Maya

By C.W. Huntington Jr.,

Why should I read it?

1 author picked Maya as one of their favorite books, and they share why you should read it.

What is this book about?

A stunning debut novel on sex, loss, and redemption.

It is 1975 and India is in turmoil. American Stanley Harrington arrives to study Sanskrit philosophy and escape his failing marriage. When he finds himself witness to a violent accident, he begins to question his grip on reality.

Maya introduces us to an entertaining cast of hippies, expats, and Indians of all walks of life. From a hermit hiding in the Himalayan jungle since the days of the British Raj, to an accountant at the Bank of India with a passion for Sanskrit poetry, to the last in a line of…


The Life and Teaching of Naropa

By Herbert V. Guenther,

Book cover of The Life and Teaching of Naropa

Naropa was an important figure in Indian Tantric Buddhism whose lineages gained great popularity in Tibet. His life story beautifully embodies many archetypal elements of the spiritual journey in a way that has proved compelling, inspiring, and educational for Buddhist practitioners for well over a millenium. He goes from being a great scholar to a seeker who bears many hardships to an enlightened master. If you yourself are someone deeply committed to a spiritual journey, then it's likely that you'll find moments of your own experience reflected back for you in his remarkable story.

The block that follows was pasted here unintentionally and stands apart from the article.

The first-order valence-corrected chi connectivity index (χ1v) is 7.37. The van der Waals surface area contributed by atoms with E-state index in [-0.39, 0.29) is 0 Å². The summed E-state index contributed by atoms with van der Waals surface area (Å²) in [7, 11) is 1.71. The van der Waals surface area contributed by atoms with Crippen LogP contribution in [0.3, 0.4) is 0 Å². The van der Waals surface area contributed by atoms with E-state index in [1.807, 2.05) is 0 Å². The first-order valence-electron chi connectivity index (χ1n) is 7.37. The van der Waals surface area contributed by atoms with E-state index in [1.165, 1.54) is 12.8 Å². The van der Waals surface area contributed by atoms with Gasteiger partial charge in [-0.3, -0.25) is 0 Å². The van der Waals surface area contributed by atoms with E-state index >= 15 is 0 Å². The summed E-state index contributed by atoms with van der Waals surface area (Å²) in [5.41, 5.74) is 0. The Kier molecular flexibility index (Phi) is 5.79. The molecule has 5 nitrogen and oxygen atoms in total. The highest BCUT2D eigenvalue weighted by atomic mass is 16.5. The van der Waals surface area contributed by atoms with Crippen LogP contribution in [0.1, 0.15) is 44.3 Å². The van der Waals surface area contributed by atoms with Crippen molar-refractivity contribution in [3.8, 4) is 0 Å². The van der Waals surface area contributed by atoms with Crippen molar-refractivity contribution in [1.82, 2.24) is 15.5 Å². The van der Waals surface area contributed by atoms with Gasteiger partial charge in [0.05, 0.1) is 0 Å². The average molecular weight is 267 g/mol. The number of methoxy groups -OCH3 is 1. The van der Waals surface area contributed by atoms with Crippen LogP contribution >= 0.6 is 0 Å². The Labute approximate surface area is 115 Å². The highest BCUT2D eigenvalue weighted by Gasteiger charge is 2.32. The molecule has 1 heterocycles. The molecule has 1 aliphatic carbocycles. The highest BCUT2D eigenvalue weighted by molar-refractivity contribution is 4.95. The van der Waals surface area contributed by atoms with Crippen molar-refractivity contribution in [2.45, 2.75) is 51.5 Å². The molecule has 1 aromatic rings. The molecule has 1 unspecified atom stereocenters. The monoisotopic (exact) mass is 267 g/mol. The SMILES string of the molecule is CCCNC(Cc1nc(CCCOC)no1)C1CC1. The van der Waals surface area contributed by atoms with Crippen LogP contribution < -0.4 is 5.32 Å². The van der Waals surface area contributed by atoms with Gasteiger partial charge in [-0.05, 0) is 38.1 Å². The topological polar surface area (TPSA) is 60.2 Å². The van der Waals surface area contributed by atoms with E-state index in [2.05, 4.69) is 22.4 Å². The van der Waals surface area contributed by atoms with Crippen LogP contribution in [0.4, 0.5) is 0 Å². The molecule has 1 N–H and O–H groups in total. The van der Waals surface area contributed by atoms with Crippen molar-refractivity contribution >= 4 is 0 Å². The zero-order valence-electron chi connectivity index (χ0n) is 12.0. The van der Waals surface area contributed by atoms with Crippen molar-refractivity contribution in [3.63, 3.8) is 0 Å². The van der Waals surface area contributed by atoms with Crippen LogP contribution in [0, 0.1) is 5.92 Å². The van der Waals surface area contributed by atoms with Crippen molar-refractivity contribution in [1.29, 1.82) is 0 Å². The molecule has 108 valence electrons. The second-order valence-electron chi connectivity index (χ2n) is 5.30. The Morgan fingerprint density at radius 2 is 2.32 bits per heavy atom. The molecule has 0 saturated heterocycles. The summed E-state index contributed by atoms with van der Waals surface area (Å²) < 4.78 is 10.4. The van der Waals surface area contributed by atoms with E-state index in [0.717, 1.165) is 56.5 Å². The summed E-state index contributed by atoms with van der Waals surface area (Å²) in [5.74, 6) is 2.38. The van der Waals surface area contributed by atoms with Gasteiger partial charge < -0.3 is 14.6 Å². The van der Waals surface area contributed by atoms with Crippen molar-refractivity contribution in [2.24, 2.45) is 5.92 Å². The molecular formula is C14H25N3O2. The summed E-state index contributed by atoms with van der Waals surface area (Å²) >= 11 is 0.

The Life and Teaching of Naropa

By Herbert V. Guenther,

Why should I read it?

1 author picked The Life and Teaching of Naropa as one of their favorite books, and they share why you should read it.

What is this book about?